Beyond the Headlines: People of the Pandemic, London

This portrait series celebrates and amplifies the voices
of the unsung heroes we never knew we would need. In the coming
weeks we’ll be spotlighting various people and places around the
world – this first collection was shot in London.

witnessing panic buying, stockpiling and empty shelves at
a local supermarket, we chatted to customers and staff (from a safe
distance) to reveal the
human stories
behind the headlines.

Aldi Store Assistant

These are the heroes we never knew we would need. This portrait
series is a celebration of them. Let’s amplify their voices by
sharing their words.


Aldi Deputy Store Manager

“Before this, I was a lift engineer, a painter and decorator, a
sparkie. I can do electrics. Yesterday was the worst day I’ve ever
worked – ever – and I’ve been trapped in lifts before!

“We’ve got a new rule… a limit of four of one thing, per
customer, yeh? We have to limit it for the people, to make sure
everyone gets one. This girl on the till, Brieanna, young girl,
she’s like 20 or something, all these customers were coming up to
her, she’s crying her eyes out, I had to get her off the till. I
went on it instead and said: ‘Guys, let’s not do this, we’re all
human beings. We’re in this together.’

“I’m usually a calm person. I do yoga as well. I didn’t lose it,
I kept my cool. I try to help the customers who really need


Events Manager

“They call me Tower. I’m an events manager, so I do things like
Glastonbury and Isle of Wight Festival. At the moment they’re
saying that everything is postponed until, like, September.

“I’ll be alright for a little while. I’ve tried to have the
attitude of not being that bothered about it, but I do understand
[the panic]. Like, my mum is quite ill and there are a bunch of
other people who are in the same position. I’ve picked up some
things for her; I got some fruit because they were all out of



“I just wanted to get some food for my daughter, Nova.”

We shot this portrait of Roberta outside Aldi, where, each day
for several weeks, people have been queueing around the corner. She
was with her daughter, Nova, and was one of the many mums who told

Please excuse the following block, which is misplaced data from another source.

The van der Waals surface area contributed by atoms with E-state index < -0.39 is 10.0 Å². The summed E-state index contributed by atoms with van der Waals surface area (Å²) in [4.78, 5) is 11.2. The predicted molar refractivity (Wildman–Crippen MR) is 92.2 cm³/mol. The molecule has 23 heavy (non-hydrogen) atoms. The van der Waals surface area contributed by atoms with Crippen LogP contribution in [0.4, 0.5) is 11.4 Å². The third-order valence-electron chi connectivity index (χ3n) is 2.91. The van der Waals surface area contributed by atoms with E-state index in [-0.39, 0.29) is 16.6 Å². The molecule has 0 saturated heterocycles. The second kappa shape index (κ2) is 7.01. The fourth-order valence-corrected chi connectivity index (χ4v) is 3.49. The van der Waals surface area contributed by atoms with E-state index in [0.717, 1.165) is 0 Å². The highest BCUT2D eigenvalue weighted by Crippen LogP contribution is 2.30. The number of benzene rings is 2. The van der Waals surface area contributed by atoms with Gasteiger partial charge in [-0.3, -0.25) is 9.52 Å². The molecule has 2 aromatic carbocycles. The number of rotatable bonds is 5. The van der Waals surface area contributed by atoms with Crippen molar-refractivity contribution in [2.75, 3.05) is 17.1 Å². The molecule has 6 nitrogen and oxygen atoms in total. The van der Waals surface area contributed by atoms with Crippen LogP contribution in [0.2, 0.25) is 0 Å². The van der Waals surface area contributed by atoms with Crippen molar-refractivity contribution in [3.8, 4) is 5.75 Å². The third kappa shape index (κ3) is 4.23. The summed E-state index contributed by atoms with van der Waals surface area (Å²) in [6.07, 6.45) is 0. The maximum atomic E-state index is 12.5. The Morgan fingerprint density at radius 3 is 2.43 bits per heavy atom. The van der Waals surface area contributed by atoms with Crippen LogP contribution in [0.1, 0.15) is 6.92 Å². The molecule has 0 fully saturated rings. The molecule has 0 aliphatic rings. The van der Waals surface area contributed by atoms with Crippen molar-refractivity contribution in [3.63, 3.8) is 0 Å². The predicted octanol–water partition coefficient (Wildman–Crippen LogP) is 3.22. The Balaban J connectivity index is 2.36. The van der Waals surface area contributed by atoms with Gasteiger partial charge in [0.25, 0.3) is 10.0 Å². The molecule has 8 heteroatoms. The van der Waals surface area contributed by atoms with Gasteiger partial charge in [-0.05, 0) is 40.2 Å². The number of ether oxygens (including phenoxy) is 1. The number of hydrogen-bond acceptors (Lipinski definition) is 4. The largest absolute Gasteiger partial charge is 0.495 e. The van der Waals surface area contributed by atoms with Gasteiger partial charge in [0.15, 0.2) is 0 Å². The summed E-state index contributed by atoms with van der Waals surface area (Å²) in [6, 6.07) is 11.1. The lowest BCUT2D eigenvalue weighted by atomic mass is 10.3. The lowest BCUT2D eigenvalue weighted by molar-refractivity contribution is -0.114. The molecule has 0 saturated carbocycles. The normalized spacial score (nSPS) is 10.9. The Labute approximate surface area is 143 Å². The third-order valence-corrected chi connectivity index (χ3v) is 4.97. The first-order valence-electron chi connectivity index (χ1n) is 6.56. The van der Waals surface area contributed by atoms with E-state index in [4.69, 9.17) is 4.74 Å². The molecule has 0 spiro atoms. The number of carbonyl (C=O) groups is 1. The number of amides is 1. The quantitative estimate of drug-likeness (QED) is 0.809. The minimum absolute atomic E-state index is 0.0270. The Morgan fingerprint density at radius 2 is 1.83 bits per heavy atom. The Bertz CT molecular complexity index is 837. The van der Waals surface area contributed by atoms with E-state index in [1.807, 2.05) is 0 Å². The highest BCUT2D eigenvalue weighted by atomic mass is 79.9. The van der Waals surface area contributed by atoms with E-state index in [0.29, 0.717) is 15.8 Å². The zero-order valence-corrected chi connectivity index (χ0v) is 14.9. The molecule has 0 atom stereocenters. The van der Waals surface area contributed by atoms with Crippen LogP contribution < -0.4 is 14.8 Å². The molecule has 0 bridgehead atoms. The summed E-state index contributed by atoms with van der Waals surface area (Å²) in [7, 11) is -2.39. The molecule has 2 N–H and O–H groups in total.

us that they had struggled to get what they needed for their
families – milk powder and nappies were in high demand.

It’s a stark reminder that we need to leave something behind for
the person shopping after us. It might be Roberta and her daughter
who are missing out. There is enough for us all. We’re all in this



This is Paul. When we asked him what he managed to get in our
very-busy and very-empty local Aldi, he said: “Nothing.”

Rob Billionaire


“People are grabbing so much stuff they’re not even looking at
the sell-by dates.”


Aldi Store Assistant

We want to shine a light on the unsung heroes of the coronavirus


Aldi Store Assistant

“I’ve got two daughters and I’m trying to teach them how to be
compassionate and polite. I don’t see it here. I just don’t see it.
It’s really sad.

“I was singing ‘Where Is The Love?’ by The Black Eyed Peas,
earlier. I was like, let’s just try and get a good atmosphere. To
come together around this. I’m trying to explain to customers, we
don’t need 10, 15 or 20 of one thing. Leave a few on the shelf for
another customer, for people who can’t bulk buy, who might not have
the opportunity of getting here at 8am in the morning. They look
you dead in the eye like it doesn’t make a difference, and that’s
what we deal with.

“So when people say, ‘How are you doing?’ I’m like “I’m fine! I
get paid to do this.’ But deep down, we’re disgusted. It’s just…
we’re meant to be coming together. God forbid we have a real



“I live just across the road with my sister, Laure.”



“I can see the queues out the front of Aldi from my bedroom
window. We chose a quiet time to visit, but now there’s nothing

Laure and Audrey


“There wasn’t much left, but at least we got our pizza for



“I start work at 7am so I can’t get here early. It’s tough mate…
I’m a single father. My daughter is 13. She helps out a lot but, as
soon as she finishes school, I tell her to go straight home. I
don’t want her to see this, you know what I mean? I don’t even want
to send her to the shop, or anything.

“Her mother passed away, so I’ll probably need to take time off
work soon. My employers, they’re alright, they understand my
situation. But am I going to keep getting paid? I don’t know. Are
we going to get sick pay? In
, they are paying 75 per cent, in Portugal,
I think they’re paying 65 per cent… but here, we don’t know.
There’s big confusion. I don’t even know if I’m going to be able to
pay the rent.”


Aldi Store Assistant

“Yesterday was the worst day of my life. People shouted at me so
much they made me cry. Then a customer bought me flowers and it
made my day.”